Monday, October 02, 2006

Anne Northup's Campaign Chairman feels true patriots don't support peace?

Remember the signs that papered Louisville a few years back that said, "Support President Bush and Our Troops"? Well, that was the idea of Anne Northup's campaign manager Ted Jackson. I always found the signs interesting in the way they put Bush ahead of the troops. It sounded more a statement of politics than national pride. It wasn't until I did some digging that I found this article in which Anne's trusted advisor to her numerous smear campaigns seems to take issue with anyone who thinks war is a bad idea.

War with Iraq Local views; Political worker organizes show of support for Bush, U.S. troops
Courier-Journal, The (Louisville, KY)
March 21, 2003
Estimated printed pages: 2

Ted Jackson

Louisville businessman Ted Jackson was driving to his office on Frankfort Avenue one morning this year when he saw a large sign that read, ``Peace is patriotic.''

Jackson, a 47-year-old Republican political worker who has organized three successful election campaigns for U.S. Rep. Anne Northup, R-Louisville, said he realized he had to respond.

On Feb. 5, he called Viacom Outdoor and signed a contract personally guaranteeing $5,500 for one month's cost for a billboard. His sign went up the next day along southbound Interstate 65, near Jacob Street.

Against a dark blue field with red and white stripes rippling across the bottom, the billboard reads: ``Support President Bush and Our Troops.''

After signing the contract, Jackson called a few friends to help he and they made some phone calls and sent e-mails and quickly rounded up nearly 100 donors who chipped in $10 to $500.

About a third of the contributions came from Democrats, he said two of the friends he called were Tim Mulloy and Bob Gunnell, prominent local Democrats who are Jackson's partners in the Commonwealth Group, a governmental affairs, lobbying and consulting firm.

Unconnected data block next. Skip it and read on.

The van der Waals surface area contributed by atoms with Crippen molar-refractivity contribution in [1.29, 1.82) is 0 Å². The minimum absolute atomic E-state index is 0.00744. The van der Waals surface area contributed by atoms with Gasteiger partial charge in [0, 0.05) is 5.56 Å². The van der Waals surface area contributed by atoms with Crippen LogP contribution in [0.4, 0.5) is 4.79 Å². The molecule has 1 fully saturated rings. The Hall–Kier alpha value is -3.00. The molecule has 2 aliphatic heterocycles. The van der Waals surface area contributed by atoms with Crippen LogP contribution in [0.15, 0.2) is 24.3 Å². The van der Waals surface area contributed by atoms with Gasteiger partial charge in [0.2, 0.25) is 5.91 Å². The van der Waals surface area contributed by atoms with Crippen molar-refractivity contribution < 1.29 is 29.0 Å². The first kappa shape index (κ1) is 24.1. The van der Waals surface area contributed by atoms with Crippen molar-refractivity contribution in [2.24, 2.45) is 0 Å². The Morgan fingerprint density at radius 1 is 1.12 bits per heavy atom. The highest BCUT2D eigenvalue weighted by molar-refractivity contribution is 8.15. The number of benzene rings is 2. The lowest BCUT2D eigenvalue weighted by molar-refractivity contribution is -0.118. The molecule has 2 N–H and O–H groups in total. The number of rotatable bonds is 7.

Jackson, who also set up a Web site called, said he has nearly enough contributions to cover the second, 30-day run of the billboard. And he said he expects to raise enough to have the billboard up ``for as long as needed.''

The message in April will be moved to a different location, a billboard along northbound I-65 near Hancock Street.

Jackson said he has received dozens of positive e-mails about the effort and only a handful of negative ones.

He described as especially touching and rewarding an unsigned e-mail he received recently from the wife of a Fort Campbell soldier. It read, ``I would be one of the first ladies to say I do not want to go to war. But supporting my husband and all of our troops, along with the president, is something I take pride in.''

Jackson said he believes that those protesting the war are a minority, but one that sometimes is ``more vocal and energized and is able to get their message out.''

``Well, we believe we need to get our message out and to be heard.''

Jackson described his feelings about the onset of the war ``as apprehensive.''

``But I support it 100 percent. The risk of not acting is much greater than acting. I trust President Bush. . . . He has the best interest of the country at heart.''

Jackson said people who want to donate to the billboard effort can make checks payable to Viacom Outdoor c/o Ted Jackson 2306 Frankfort Ave. Louisville, Ky. 40206.

- Sheldon S. Shafer

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